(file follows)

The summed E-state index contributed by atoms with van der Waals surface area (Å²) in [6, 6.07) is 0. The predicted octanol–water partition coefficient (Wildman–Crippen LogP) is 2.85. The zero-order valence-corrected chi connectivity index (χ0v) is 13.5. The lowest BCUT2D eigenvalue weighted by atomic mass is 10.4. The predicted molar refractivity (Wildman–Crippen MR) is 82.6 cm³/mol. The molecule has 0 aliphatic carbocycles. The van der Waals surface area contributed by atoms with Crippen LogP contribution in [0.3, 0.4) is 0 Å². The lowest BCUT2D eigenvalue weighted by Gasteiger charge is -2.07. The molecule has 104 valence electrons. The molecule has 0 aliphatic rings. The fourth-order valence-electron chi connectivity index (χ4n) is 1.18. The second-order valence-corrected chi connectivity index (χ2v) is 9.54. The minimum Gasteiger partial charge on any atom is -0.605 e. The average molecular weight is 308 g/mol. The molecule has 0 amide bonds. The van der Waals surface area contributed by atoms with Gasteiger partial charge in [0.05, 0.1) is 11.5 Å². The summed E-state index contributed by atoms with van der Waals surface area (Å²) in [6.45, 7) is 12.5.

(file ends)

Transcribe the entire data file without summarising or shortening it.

The summed E-state index contributed by atoms with van der Waals surface area (Å²) in [6, 6.07) is 0. The predicted octanol–water partition coefficient (Wildman–Crippen LogP) is 2.85. The zero-order valence-corrected chi connectivity index (χ0v) is 13.5. The lowest BCUT2D eigenvalue weighted by atomic mass is 10.4. The predicted molar refractivity (Wildman–Crippen MR) is 82.6 cm³/mol. The molecule has 0 aliphatic carbocycles. The van der Waals surface area contributed by atoms with Crippen LogP contribution in [0.3, 0.4) is 0 Å². The lowest BCUT2D eigenvalue weighted by Gasteiger charge is -2.07. The molecule has 104 valence electrons. The molecule has 0 aliphatic rings. The fourth-order valence-electron chi connectivity index (χ4n) is 1.18. The second-order valence-corrected chi connectivity index (χ2v) is 9.54. The minimum Gasteiger partial charge on any atom is -0.605 e. The average molecular weight is 308 g/mol. The molecule has 0 amide bonds. The van der Waals surface area contributed by atoms with Gasteiger partial charge in [0.05, 0.1) is 11.5 Å². The summed E-state index contributed by atoms with van der Waals surface area (Å²) in [6.45, 7) is 12.5.